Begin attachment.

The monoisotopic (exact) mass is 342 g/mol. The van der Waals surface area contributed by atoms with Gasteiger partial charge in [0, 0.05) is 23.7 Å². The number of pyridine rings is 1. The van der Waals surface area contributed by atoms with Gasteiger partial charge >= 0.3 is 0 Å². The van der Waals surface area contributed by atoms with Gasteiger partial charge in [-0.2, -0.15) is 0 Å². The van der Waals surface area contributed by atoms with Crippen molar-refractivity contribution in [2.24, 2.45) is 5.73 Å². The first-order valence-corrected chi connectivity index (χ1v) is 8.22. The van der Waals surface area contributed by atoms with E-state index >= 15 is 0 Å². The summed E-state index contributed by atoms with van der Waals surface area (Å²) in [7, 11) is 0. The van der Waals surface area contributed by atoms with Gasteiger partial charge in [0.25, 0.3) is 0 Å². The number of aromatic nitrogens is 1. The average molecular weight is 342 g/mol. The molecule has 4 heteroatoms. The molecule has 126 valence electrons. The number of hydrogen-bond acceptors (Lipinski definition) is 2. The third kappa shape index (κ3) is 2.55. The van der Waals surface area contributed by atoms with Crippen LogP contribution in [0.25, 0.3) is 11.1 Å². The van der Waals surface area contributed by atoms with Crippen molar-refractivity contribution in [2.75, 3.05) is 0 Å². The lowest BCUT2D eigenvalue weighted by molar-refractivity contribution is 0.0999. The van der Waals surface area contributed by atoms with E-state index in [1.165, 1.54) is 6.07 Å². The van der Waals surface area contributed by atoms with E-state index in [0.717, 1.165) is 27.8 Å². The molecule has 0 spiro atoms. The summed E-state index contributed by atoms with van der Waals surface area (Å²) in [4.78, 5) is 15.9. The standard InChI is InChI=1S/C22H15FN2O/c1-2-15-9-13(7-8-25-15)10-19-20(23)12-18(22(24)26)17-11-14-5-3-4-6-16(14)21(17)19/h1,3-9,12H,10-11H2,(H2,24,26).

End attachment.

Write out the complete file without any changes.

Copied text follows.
The monoisotopic (exact) mass is 342 g/mol. The van der Waals surface area contributed by atoms with Gasteiger partial charge in [0, 0.05) is 23.7 Å². The number of pyridine rings is 1. The van der Waals surface area contributed by atoms with Gasteiger partial charge >= 0.3 is 0 Å². The van der Waals surface area contributed by atoms with Gasteiger partial charge in [-0.2, -0.15) is 0 Å². The van der Waals surface area contributed by atoms with Crippen molar-refractivity contribution in [2.24, 2.45) is 5.73 Å². The first-order valence-corrected chi connectivity index (χ1v) is 8.22. The van der Waals surface area contributed by atoms with E-state index >= 15 is 0 Å². The summed E-state index contributed by atoms with van der Waals surface area (Å²) in [7, 11) is 0. The van der Waals surface area contributed by atoms with Gasteiger partial charge in [0.25, 0.3) is 0 Å². The number of aromatic nitrogens is 1. The average molecular weight is 342 g/mol. The molecule has 4 heteroatoms. The molecule has 126 valence electrons. The number of hydrogen-bond acceptors (Lipinski definition) is 2. The third kappa shape index (κ3) is 2.55. The van der Waals surface area contributed by atoms with Crippen LogP contribution in [0.25, 0.3) is 11.1 Å². The van der Waals surface area contributed by atoms with Crippen molar-refractivity contribution in [2.75, 3.05) is 0 Å². The lowest BCUT2D eigenvalue weighted by molar-refractivity contribution is 0.0999. The van der Waals surface area contributed by atoms with E-state index in [1.165, 1.54) is 6.07 Å². The van der Waals surface area contributed by atoms with E-state index in [0.717, 1.165) is 27.8 Å². The molecule has 0 spiro atoms. The summed E-state index contributed by atoms with van der Waals surface area (Å²) in [4.78, 5) is 15.9. The standard InChI is InChI=1S/C22H15FN2O/c1-2-15-9-13(7-8-25-15)10-19-20(23)12-18(22(24)26)17-11-14-5-3-4-6-16(14)21(17)19/h1,3-9,12H,10-11H2,(H2,24,26).